Nepali Times Asian Paints
INDU NEPAL
Politically Cracked
Blow your own trumpet


INDU NEPAL


When Germany hosted the FIFA World Cup football tournament in 2006, there was no iPhone. Twitter was just preparing its launch. Books were only made of paper, and middle-aged folks had yet to discover, let alone join, Facebook.

Starting today, more than a billion people around the world will hear the sound of the vuvuzela, the South African plastic horn, as the World Cup hogs the fibre optic networks like nothing has done before. For the first time in history, coverage of this worldwide event will be delivered through live 3D, HD television, online streaming and mobile technologies, surpassing traditional media outlets like television, radio and newspapers.

A lot can change in four years. And events like these become not just an excuse for wearing bright nylon jerseys and drinking, but also milestones for measuring technological, political and social progress.

The biggest story this year, unless the United States wins the cup, will be about the host. Until 1994, the World Cup hadn't even been televised in South Africa. This year, it has spent billions of dollars building world class stadiums for the multi-national event that Archbishop Desmond Tutu described being as "important as Obama getting into the White House." As the country's former President Thabo Mbeki has said, South Africa hopes the tournament will be another Mandela moment,"when Africa stood tall and resolutely turned the tide of centuries of poverty and conflict."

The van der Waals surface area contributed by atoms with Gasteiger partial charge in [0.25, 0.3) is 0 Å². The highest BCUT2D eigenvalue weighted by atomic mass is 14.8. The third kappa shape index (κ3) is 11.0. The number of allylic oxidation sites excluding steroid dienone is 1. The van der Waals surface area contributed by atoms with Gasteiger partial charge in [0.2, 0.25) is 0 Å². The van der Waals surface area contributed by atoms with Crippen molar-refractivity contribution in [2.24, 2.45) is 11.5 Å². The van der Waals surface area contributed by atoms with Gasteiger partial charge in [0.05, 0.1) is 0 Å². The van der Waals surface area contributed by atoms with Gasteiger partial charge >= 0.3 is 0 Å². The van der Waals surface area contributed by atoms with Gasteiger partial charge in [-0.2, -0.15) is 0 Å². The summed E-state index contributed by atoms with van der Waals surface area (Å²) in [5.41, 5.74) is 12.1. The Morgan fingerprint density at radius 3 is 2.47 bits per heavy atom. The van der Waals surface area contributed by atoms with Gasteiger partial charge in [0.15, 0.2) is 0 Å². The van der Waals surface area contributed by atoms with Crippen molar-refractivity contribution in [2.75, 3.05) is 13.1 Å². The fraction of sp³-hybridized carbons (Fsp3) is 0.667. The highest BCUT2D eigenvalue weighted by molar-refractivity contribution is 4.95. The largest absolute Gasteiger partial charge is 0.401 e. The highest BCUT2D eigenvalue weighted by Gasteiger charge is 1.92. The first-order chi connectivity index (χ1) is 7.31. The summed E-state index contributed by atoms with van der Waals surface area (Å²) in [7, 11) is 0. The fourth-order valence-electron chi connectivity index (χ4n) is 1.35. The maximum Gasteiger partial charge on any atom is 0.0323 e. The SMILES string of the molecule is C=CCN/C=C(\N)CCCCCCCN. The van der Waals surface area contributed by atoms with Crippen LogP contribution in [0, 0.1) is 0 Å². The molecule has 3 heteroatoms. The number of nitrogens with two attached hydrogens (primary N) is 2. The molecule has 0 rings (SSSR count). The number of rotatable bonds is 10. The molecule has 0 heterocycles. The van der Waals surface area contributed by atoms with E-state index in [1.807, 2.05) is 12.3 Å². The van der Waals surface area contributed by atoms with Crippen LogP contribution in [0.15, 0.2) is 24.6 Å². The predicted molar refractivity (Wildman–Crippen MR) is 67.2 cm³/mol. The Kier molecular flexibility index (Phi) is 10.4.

More than 300,000 football fans from around the world will arrive in South Africa this week. Thirty-two teams and 736 players will play in 10 venues across the country. Did anyone living under apartheid, when 90 per cent of the population had no voice or voting rights, think this was possible? Did Nelson Mandela envision this day when he walked out of Robben Island prison in 1990? Today, South Africa carries the mantle of pride for the entire continent, as it welcomes the world to Africa.